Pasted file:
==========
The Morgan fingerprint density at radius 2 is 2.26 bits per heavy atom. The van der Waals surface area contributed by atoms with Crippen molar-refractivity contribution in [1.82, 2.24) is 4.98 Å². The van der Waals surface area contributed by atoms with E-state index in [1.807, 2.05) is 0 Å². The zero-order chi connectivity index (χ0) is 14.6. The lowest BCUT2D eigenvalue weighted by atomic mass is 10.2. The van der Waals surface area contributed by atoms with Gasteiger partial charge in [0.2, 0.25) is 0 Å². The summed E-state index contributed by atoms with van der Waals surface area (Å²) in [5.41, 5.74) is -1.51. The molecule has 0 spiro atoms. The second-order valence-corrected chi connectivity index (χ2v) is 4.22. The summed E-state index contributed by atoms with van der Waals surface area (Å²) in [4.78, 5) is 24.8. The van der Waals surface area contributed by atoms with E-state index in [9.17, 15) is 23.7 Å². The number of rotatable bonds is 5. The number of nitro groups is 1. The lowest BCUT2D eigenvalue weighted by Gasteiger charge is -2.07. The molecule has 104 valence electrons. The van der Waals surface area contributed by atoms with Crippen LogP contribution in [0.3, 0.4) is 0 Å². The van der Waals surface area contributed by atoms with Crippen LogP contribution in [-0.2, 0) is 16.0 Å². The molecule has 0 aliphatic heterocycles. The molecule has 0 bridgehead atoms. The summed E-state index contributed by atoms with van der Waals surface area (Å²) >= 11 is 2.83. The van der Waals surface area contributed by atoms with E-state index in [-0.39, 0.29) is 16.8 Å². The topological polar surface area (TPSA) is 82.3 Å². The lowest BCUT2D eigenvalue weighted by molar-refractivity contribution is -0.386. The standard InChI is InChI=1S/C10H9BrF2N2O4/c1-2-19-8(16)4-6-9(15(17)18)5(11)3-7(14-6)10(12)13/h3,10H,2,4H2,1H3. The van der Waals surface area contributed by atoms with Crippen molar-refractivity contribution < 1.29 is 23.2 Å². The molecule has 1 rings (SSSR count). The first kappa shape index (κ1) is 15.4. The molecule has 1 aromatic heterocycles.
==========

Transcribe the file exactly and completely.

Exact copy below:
The Morgan fingerprint density at radius 2 is 2.26 bits per heavy atom. The van der Waals surface area contributed by atoms with Crippen molar-refractivity contribution in [1.82, 2.24) is 4.98 Å². The van der Waals surface area contributed by atoms with E-state index in [1.807, 2.05) is 0 Å². The zero-order chi connectivity index (χ0) is 14.6. The lowest BCUT2D eigenvalue weighted by atomic mass is 10.2. The van der Waals surface area contributed by atoms with Gasteiger partial charge in [0.2, 0.25) is 0 Å². The summed E-state index contributed by atoms with van der Waals surface area (Å²) in [5.41, 5.74) is -1.51. The molecule has 0 spiro atoms. The second-order valence-corrected chi connectivity index (χ2v) is 4.22. The summed E-state index contributed by atoms with van der Waals surface area (Å²) in [4.78, 5) is 24.8. The van der Waals surface area contributed by atoms with E-state index in [9.17, 15) is 23.7 Å². The number of rotatable bonds is 5. The number of nitro groups is 1. The lowest BCUT2D eigenvalue weighted by Gasteiger charge is -2.07. The molecule has 104 valence electrons. The van der Waals surface area contributed by atoms with Crippen LogP contribution in [0.3, 0.4) is 0 Å². The van der Waals surface area contributed by atoms with Crippen LogP contribution in [-0.2, 0) is 16.0 Å². The molecule has 0 aliphatic heterocycles. The molecule has 0 bridgehead atoms. The summed E-state index contributed by atoms with van der Waals surface area (Å²) >= 11 is 2.83. The van der Waals surface area contributed by atoms with E-state index in [-0.39, 0.29) is 16.8 Å². The topological polar surface area (TPSA) is 82.3 Å². The lowest BCUT2D eigenvalue weighted by molar-refractivity contribution is -0.386. The standard InChI is InChI=1S/C10H9BrF2N2O4/c1-2-19-8(16)4-6-9(15(17)18)5(11)3-7(14-6)10(12)13/h3,10H,2,4H2,1H3. The van der Waals surface area contributed by atoms with Crippen molar-refractivity contribution < 1.29 is 23.2 Å². The molecule has 1 rings (SSSR count). The first kappa shape index (κ1) is 15.4. The molecule has 1 aromatic heterocycles.